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By Nicholas Zaal

Digital Journalist

Hunger crisis: SAHRC urges state of disaster in Eastern Cape [VIDEO]

The Human Rights Commission said it would consider legal action if government's "lack of political will" in combatting poverty and hunger continues.

The South African Human Rights Commission (SAHRC) has called for a state of disaster to be declared and urgent action to be taken to resolve a hunger crisis in the Eastern Cape.

If the recommendations it presented to government are not applied, the commission said it would consider taking the government on in court.

A Constitutional right

Section 27 of South Africa’s Constitution states that every citizen is entitled to sufficient food and water. Furthermore, the Constitution imposes a constitutional duty on the state to enact legislative and other measures to progressively realise the right to sufficient food by taking reasonable steps to ensure its full enjoyment.

While this right is progressively realised for all citizens, it is an absolute right for children to have access to basic nutrition, as outlined in Section 28(1)(c) of the Constitution.

A staggering 27% of children in South Africa have stunted growth due to malnutrition and 61% of children under the age of five have iron deficiency.

On Thursday, SAHRC chairperson Chris Nissen discussed the commission’s findings during an investigation in the Eastern Cape with Newzroom Afrika.

“There is hardcore poverty in our country and we cannot and must not allow that,” the SAHRC chairperson added, saying there is “a lack of political will to address the issues of poverty”.

He bemoaned the state of townships where there is no provision of water.

‘Hardcore poverty’ needs decisive solutions

Nissen discussed the commission’s findings during an investigation in the Eastern Cape.

“In the Eastern Cape, there was a mother who killed her children because she could not afford [to support them]. There are people that mix mud with maize in order to feed their children,” said Nissen.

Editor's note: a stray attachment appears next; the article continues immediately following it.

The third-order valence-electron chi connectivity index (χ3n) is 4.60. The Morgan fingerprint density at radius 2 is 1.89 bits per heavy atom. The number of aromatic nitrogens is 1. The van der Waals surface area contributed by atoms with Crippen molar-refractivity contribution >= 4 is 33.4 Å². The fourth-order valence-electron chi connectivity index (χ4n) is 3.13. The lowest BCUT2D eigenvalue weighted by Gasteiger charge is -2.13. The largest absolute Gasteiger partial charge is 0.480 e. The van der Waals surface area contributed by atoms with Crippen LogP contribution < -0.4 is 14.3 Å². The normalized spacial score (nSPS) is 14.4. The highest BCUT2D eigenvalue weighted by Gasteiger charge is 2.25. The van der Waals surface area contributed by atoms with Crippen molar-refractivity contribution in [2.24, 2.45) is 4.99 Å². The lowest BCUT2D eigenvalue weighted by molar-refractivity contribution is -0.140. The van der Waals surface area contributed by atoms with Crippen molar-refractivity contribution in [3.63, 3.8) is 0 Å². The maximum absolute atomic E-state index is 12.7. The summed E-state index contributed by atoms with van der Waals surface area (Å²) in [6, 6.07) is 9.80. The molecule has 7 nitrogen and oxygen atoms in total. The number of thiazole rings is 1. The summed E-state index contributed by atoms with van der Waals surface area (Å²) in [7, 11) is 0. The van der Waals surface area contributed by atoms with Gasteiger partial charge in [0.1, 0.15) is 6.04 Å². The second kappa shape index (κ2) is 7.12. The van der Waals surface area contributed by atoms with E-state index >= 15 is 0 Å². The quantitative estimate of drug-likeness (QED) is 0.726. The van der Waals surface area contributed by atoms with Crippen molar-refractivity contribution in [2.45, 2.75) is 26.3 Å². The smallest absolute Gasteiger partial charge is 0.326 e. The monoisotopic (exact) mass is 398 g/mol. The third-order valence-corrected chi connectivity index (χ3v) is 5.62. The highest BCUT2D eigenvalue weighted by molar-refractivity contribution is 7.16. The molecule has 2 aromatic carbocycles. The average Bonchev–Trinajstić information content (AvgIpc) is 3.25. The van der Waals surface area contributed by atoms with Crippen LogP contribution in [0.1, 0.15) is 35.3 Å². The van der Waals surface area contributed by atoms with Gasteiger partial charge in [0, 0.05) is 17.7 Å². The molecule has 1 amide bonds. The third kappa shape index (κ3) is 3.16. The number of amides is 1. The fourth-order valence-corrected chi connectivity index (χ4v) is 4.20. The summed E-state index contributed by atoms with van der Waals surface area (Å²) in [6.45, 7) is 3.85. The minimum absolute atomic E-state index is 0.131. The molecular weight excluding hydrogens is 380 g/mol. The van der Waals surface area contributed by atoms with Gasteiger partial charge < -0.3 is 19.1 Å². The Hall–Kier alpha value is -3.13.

“There are other provinces as well where [hunger] is prevalent. It is of great concern for us after 30 years of democracy that we still have these kinds of things happening,” he said.

Nissen said the commission had recommended the Eastern Cape government look into the hunger crisis and find sustainable development programmes that would keep people from dying in poverty.

The provincial government has allocated R60 million to support vulnerable households and fight severe malnourishment. However, Nissen said this is not enough and government has also proven slow to act.

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Holding government accountable

“Whilst immediate assistance is needed in order for us to alleviate poverty, we need a sustainable programme of development that comes from agriculture, job creation, the extended public works programme etc. so that people cannot just be dependent on handouts but we meaningfully improve the conditions,” he said.

Nissen said the commission would hold government accountable for not implementing sustainable policies to alleviate poverty.

Watch Nissen’s interview below:

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Imbizo on hunger

The commission hosted an imbizo in East London on Tuesday.

Themed Nourishing Futures: Collaborative Strategies for Sustainable Development, the event saw stakeholders from academia, government, development agencies, international bodies, the retail sector, financing sector, research bodies, various institutes, business chambers, and grassroots role players such as irrigation schemes and subsistence farmers connect.

They aimed to foster partnerships, share best practices, identify opportunities for joint initiatives and outline a roadmap towards minimising hunger and tackling hunger collectively.

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